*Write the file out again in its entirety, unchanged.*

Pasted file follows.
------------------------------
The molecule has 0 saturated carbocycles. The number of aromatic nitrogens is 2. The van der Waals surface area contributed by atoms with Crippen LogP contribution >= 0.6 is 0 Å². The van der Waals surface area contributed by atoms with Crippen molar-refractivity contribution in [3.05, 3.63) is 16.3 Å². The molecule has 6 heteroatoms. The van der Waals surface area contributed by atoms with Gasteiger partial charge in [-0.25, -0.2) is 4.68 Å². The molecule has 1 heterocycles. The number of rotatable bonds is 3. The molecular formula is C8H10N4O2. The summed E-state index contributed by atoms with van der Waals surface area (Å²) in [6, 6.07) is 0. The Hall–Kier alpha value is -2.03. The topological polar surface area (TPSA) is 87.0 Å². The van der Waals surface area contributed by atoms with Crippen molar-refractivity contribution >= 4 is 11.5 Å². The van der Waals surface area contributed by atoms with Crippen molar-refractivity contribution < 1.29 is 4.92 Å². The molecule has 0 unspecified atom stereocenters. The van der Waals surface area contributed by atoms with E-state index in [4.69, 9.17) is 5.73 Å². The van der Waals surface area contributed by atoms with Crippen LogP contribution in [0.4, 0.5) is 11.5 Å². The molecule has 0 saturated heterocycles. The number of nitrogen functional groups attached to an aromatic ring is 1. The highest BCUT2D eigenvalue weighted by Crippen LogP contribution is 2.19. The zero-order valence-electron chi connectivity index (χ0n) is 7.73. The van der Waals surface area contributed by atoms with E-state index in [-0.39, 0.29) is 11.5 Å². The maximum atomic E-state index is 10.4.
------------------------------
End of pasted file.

The molecule has 0 saturated carbocycles. The number of aromatic nitrogens is 2. The van der Waals surface area contributed by atoms with Crippen LogP contribution >= 0.6 is 0 Å². The van der Waals surface area contributed by atoms with Crippen molar-refractivity contribution in [3.05, 3.63) is 16.3 Å². The molecule has 6 heteroatoms. The van der Waals surface area contributed by atoms with Gasteiger partial charge in [-0.25, -0.2) is 4.68 Å². The molecule has 1 heterocycles. The number of rotatable bonds is 3. The molecular formula is C8H10N4O2. The summed E-state index contributed by atoms with van der Waals surface area (Å²) in [6, 6.07) is 0. The Hall–Kier alpha value is -2.03. The topological polar surface area (TPSA) is 87.0 Å². The van der Waals surface area contributed by atoms with Crippen molar-refractivity contribution >= 4 is 11.5 Å². The van der Waals surface area contributed by atoms with Crippen molar-refractivity contribution < 1.29 is 4.92 Å². The molecule has 0 unspecified atom stereocenters. The van der Waals surface area contributed by atoms with E-state index in [4.69, 9.17) is 5.73 Å². The van der Waals surface area contributed by atoms with Crippen LogP contribution in [0.4, 0.5) is 11.5 Å². The molecule has 0 saturated heterocycles. The number of nitrogen functional groups attached to an aromatic ring is 1. The highest BCUT2D eigenvalue weighted by Crippen LogP contribution is 2.19. The zero-order valence-electron chi connectivity index (χ0n) is 7.73. The van der Waals surface area contributed by atoms with E-state index in [-0.39, 0.29) is 11.5 Å². The maximum atomic E-state index is 10.4.